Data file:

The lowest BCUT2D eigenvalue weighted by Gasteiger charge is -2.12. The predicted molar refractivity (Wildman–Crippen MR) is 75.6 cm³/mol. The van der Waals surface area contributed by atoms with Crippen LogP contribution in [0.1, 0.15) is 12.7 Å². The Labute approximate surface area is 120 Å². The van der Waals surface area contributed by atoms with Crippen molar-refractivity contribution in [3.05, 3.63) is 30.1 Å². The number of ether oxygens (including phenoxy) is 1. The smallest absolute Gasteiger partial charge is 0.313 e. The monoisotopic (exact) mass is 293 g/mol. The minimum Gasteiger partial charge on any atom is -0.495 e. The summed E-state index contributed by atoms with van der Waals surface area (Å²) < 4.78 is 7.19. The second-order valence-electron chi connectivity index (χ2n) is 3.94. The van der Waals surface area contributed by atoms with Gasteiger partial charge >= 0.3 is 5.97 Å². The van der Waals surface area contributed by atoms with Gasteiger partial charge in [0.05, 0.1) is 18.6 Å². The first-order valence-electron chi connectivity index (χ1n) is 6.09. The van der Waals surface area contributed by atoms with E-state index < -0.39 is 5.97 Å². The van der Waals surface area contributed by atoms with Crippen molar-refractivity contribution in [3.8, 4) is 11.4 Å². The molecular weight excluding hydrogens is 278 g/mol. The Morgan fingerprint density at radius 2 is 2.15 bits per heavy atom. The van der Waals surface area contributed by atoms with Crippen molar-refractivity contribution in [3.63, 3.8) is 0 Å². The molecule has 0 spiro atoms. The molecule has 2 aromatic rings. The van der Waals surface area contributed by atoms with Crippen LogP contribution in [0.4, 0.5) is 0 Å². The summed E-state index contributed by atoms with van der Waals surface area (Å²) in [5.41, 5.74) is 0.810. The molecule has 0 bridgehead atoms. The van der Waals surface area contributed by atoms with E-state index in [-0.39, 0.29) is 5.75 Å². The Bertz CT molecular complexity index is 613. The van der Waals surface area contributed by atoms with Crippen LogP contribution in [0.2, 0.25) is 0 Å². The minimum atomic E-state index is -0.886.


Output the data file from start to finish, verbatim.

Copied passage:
The lowest BCUT2D eigenvalue weighted by Gasteiger charge is -2.12. The predicted molar refractivity (Wildman–Crippen MR) is 75.6 cm³/mol. The van der Waals surface area contributed by atoms with Crippen LogP contribution in [0.1, 0.15) is 12.7 Å². The Labute approximate surface area is 120 Å². The van der Waals surface area contributed by atoms with Crippen molar-refractivity contribution in [3.05, 3.63) is 30.1 Å². The number of ether oxygens (including phenoxy) is 1. The smallest absolute Gasteiger partial charge is 0.313 e. The monoisotopic (exact) mass is 293 g/mol. The minimum Gasteiger partial charge on any atom is -0.495 e. The summed E-state index contributed by atoms with van der Waals surface area (Å²) < 4.78 is 7.19. The second-order valence-electron chi connectivity index (χ2n) is 3.94. The van der Waals surface area contributed by atoms with Gasteiger partial charge >= 0.3 is 5.97 Å². The van der Waals surface area contributed by atoms with Gasteiger partial charge in [0.05, 0.1) is 18.6 Å². The first-order valence-electron chi connectivity index (χ1n) is 6.09. The van der Waals surface area contributed by atoms with E-state index < -0.39 is 5.97 Å². The van der Waals surface area contributed by atoms with Crippen molar-refractivity contribution in [3.8, 4) is 11.4 Å². The molecular weight excluding hydrogens is 278 g/mol. The Morgan fingerprint density at radius 2 is 2.15 bits per heavy atom. The van der Waals surface area contributed by atoms with Crippen molar-refractivity contribution in [3.63, 3.8) is 0 Å². The molecule has 0 spiro atoms. The molecule has 2 aromatic rings. The van der Waals surface area contributed by atoms with Crippen LogP contribution in [0.4, 0.5) is 0 Å². The summed E-state index contributed by atoms with van der Waals surface area (Å²) in [5.41, 5.74) is 0.810. The molecule has 0 bridgehead atoms. The van der Waals surface area contributed by atoms with E-state index in [-0.39, 0.29) is 5.75 Å². The Bertz CT molecular complexity index is 613. The van der Waals surface area contributed by atoms with Crippen LogP contribution in [0.2, 0.25) is 0 Å². The minimum atomic E-state index is -0.886.